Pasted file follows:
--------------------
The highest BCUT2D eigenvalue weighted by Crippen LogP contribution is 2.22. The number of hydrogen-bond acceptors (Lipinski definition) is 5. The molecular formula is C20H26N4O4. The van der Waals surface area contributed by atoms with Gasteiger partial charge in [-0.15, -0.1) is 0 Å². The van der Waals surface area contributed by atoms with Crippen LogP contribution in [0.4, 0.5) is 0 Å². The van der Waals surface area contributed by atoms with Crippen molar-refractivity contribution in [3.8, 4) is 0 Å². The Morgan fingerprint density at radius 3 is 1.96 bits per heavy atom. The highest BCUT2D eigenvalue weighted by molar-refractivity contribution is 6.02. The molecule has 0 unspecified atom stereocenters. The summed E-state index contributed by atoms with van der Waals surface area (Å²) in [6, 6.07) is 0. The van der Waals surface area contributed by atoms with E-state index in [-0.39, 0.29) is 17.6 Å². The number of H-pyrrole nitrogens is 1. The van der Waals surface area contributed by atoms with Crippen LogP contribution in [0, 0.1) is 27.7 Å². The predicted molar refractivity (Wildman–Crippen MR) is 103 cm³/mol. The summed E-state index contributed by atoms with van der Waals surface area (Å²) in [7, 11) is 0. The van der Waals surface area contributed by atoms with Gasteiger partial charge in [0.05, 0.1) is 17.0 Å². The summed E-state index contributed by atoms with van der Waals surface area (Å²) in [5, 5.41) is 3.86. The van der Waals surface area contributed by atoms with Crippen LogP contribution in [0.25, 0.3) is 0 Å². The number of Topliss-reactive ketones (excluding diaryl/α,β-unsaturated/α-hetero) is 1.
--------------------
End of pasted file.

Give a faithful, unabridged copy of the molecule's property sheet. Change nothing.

The highest BCUT2D eigenvalue weighted by Crippen LogP contribution is 2.22. The number of hydrogen-bond acceptors (Lipinski definition) is 5. The molecular formula is C20H26N4O4. The van der Waals surface area contributed by atoms with Gasteiger partial charge in [-0.15, -0.1) is 0 Å². The van der Waals surface area contributed by atoms with Crippen LogP contribution in [0.4, 0.5) is 0 Å². The van der Waals surface area contributed by atoms with Crippen molar-refractivity contribution in [3.8, 4) is 0 Å². The Morgan fingerprint density at radius 3 is 1.96 bits per heavy atom. The highest BCUT2D eigenvalue weighted by molar-refractivity contribution is 6.02. The molecule has 0 unspecified atom stereocenters. The summed E-state index contributed by atoms with van der Waals surface area (Å²) in [6, 6.07) is 0. The van der Waals surface area contributed by atoms with E-state index in [-0.39, 0.29) is 17.6 Å². The number of H-pyrrole nitrogens is 1. The van der Waals surface area contributed by atoms with Crippen LogP contribution in [0, 0.1) is 27.7 Å². The predicted molar refractivity (Wildman–Crippen MR) is 103 cm³/mol. The summed E-state index contributed by atoms with van der Waals surface area (Å²) in [7, 11) is 0. The van der Waals surface area contributed by atoms with Gasteiger partial charge in [0.05, 0.1) is 17.0 Å². The summed E-state index contributed by atoms with van der Waals surface area (Å²) in [5, 5.41) is 3.86. The van der Waals surface area contributed by atoms with Crippen LogP contribution in [0.25, 0.3) is 0 Å². The number of Topliss-reactive ketones (excluding diaryl/α,β-unsaturated/α-hetero) is 1.